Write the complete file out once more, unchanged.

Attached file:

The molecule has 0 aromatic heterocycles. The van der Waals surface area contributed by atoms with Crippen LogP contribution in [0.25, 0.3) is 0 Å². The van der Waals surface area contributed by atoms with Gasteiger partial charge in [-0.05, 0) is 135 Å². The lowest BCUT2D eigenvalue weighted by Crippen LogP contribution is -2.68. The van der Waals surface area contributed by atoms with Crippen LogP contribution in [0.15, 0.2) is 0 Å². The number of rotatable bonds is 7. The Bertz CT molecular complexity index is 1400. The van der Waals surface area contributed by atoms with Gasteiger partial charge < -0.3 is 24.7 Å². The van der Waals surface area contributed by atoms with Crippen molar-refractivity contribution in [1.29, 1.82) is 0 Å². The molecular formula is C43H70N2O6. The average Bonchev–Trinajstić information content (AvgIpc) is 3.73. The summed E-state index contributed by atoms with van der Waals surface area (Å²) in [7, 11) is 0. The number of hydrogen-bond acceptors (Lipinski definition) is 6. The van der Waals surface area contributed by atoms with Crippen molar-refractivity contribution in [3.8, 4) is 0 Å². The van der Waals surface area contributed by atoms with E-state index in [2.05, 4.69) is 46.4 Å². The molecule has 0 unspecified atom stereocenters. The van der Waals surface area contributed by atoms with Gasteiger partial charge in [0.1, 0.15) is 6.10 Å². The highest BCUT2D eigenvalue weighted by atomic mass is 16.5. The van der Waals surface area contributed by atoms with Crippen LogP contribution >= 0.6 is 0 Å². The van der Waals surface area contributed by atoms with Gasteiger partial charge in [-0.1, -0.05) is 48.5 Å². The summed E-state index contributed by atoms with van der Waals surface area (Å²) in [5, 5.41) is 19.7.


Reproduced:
The molecule has 0 aromatic heterocycles. The van der Waals surface area contributed by atoms with Crippen LogP contribution in [0.25, 0.3) is 0 Å². The van der Waals surface area contributed by atoms with Gasteiger partial charge in [-0.05, 0) is 135 Å². The lowest BCUT2D eigenvalue weighted by Crippen LogP contribution is -2.68. The van der Waals surface area contributed by atoms with Crippen LogP contribution in [0.15, 0.2) is 0 Å². The number of rotatable bonds is 7. The Bertz CT molecular complexity index is 1400. The van der Waals surface area contributed by atoms with Gasteiger partial charge < -0.3 is 24.7 Å². The van der Waals surface area contributed by atoms with Crippen molar-refractivity contribution in [1.29, 1.82) is 0 Å². The molecular formula is C43H70N2O6. The average Bonchev–Trinajstić information content (AvgIpc) is 3.73. The summed E-state index contributed by atoms with van der Waals surface area (Å²) in [7, 11) is 0. The number of hydrogen-bond acceptors (Lipinski definition) is 6. The van der Waals surface area contributed by atoms with Crippen molar-refractivity contribution in [3.8, 4) is 0 Å². The van der Waals surface area contributed by atoms with E-state index in [2.05, 4.69) is 46.4 Å². The molecule has 0 unspecified atom stereocenters. The van der Waals surface area contributed by atoms with Gasteiger partial charge in [0.1, 0.15) is 6.10 Å². The highest BCUT2D eigenvalue weighted by atomic mass is 16.5. The van der Waals surface area contributed by atoms with Crippen LogP contribution >= 0.6 is 0 Å². The van der Waals surface area contributed by atoms with Gasteiger partial charge in [-0.1, -0.05) is 48.5 Å². The summed E-state index contributed by atoms with van der Waals surface area (Å²) in [5, 5.41) is 19.7.